Demystifying Medicine One Month at a Time

Principles of Service [Not.]

C'mon, guys!

C’mon, guys!

Dad has emphysema. He wears oxygen at home.

One night, he becomes short of breath. More than usual. He starts hacking. You call 911.

Dad looks worse and worse. Gasping. Where’s the damn ambulance?

You call back. It’s on it’s way, they tell you. This isn’t how it works on TV, that’s for sure.

After thirty minutes, an ambulance finally arrives. But it’s too late. Dad’s dead.

He was old and sick; increasingly frail. It was a Saturday night. No doubt a busy night for ambulances. But thirty minutes?

A month later, a bill arrives. For almost $800. For ambulance services. Now you’re really pissed. You start complaining about this. Widely. Talk about adding insult to injury!

A city council member takes up your cause.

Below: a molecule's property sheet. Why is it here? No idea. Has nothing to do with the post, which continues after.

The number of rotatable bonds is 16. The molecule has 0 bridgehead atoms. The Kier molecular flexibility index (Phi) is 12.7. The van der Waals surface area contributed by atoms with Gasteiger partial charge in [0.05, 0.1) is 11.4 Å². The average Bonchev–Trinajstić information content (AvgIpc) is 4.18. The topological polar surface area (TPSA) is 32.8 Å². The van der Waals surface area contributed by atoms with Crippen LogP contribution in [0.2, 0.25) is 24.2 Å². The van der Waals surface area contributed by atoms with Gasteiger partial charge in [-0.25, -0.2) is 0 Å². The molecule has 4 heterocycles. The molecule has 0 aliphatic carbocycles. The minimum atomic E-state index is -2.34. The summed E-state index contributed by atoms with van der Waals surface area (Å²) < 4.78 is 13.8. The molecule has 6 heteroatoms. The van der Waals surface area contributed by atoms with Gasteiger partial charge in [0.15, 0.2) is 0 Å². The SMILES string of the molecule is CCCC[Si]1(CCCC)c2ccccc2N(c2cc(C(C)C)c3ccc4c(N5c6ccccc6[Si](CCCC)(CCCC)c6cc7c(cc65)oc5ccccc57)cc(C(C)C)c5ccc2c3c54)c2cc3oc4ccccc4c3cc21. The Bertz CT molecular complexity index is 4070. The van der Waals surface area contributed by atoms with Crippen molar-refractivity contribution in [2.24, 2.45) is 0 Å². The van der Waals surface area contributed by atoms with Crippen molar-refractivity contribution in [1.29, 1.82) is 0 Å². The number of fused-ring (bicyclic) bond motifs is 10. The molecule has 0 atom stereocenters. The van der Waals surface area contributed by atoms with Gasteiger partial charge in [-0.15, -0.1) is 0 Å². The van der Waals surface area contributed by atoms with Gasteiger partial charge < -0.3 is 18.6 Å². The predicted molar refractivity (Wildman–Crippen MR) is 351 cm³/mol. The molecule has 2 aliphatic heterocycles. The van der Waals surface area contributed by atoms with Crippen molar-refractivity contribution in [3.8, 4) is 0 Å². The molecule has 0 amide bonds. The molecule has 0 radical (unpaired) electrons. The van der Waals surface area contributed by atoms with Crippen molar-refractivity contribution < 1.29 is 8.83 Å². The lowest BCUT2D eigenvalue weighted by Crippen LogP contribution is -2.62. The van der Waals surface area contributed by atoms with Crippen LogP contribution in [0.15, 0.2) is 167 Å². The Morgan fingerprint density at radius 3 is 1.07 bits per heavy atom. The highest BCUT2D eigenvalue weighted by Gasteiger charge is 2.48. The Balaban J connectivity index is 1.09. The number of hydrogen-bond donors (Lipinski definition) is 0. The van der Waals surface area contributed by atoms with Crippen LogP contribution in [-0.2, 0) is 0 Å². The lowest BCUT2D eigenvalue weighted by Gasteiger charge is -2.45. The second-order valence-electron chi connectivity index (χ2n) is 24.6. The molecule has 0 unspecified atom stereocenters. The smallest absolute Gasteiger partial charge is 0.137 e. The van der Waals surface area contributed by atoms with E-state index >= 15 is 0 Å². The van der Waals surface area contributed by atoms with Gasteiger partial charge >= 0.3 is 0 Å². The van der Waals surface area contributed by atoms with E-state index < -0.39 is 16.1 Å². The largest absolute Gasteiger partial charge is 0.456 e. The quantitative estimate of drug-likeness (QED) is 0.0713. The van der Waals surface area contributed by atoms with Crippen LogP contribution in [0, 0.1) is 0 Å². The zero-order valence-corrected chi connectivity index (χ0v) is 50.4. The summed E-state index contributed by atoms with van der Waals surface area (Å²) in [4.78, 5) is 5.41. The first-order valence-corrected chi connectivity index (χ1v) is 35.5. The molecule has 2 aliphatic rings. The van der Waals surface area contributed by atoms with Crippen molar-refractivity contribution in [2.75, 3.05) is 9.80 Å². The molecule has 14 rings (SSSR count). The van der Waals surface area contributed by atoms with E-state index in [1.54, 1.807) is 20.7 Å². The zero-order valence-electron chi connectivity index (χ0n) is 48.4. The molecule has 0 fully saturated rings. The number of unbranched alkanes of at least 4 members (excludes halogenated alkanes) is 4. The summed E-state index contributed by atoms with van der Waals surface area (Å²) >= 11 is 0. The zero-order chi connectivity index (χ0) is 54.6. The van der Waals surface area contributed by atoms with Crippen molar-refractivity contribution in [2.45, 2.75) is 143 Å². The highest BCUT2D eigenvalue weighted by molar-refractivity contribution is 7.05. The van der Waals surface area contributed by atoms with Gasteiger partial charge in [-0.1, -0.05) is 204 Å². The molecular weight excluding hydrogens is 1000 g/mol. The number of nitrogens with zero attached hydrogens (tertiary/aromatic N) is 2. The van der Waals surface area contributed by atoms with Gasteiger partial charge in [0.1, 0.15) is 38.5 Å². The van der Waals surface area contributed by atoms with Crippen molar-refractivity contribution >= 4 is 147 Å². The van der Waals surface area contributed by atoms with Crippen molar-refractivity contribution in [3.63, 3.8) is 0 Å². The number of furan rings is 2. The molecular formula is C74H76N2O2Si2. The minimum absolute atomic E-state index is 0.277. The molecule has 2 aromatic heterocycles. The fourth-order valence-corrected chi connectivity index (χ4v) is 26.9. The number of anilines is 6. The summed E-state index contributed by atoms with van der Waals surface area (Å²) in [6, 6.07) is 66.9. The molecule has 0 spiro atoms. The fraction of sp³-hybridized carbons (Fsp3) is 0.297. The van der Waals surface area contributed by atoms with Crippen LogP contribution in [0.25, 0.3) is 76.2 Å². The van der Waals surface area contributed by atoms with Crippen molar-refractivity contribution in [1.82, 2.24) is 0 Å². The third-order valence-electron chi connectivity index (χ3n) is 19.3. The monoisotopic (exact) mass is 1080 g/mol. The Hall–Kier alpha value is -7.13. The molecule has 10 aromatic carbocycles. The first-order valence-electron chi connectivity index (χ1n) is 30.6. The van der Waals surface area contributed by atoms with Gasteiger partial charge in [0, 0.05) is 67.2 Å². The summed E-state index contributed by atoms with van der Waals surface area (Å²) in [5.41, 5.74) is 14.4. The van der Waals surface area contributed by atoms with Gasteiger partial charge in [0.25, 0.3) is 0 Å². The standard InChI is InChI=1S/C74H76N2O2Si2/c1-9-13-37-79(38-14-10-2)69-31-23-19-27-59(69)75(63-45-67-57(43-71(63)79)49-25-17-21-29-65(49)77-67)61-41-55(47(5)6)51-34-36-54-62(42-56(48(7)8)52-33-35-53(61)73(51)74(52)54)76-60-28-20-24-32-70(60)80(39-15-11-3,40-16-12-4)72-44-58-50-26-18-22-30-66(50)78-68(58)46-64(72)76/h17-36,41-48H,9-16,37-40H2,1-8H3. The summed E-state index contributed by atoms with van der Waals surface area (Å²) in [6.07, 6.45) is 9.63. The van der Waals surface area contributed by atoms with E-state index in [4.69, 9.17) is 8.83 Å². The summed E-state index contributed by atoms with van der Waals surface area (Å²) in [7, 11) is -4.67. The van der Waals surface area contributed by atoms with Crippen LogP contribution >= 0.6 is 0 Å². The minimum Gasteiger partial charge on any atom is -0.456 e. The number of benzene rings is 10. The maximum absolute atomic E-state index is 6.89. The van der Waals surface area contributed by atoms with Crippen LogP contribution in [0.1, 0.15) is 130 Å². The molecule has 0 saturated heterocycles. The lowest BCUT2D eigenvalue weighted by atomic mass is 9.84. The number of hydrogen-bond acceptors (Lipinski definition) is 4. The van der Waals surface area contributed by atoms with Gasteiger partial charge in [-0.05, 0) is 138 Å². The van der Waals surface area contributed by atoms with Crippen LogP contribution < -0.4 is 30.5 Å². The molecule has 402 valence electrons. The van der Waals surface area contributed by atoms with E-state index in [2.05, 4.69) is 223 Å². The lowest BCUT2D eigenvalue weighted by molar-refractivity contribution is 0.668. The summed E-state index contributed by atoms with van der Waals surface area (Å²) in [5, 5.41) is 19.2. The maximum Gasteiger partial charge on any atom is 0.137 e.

You can bet this is one bill that’s going to go away. Service recovery, I believe it’s called in industry. A real lemon here, but a chance for a sincere apology. An opportunity to make nice.

Who will step up?

1 Comment

  1. Rosamaria Davers

    Emphysema also slowly destroys the elastic fibers that hold open the small airways leading to the air sacs. This allows these airways to collapse when you breathe out, so the air in your lungs can’t escape. Treatment may slow the progression of emphysema, but it can’t reverse the damage.

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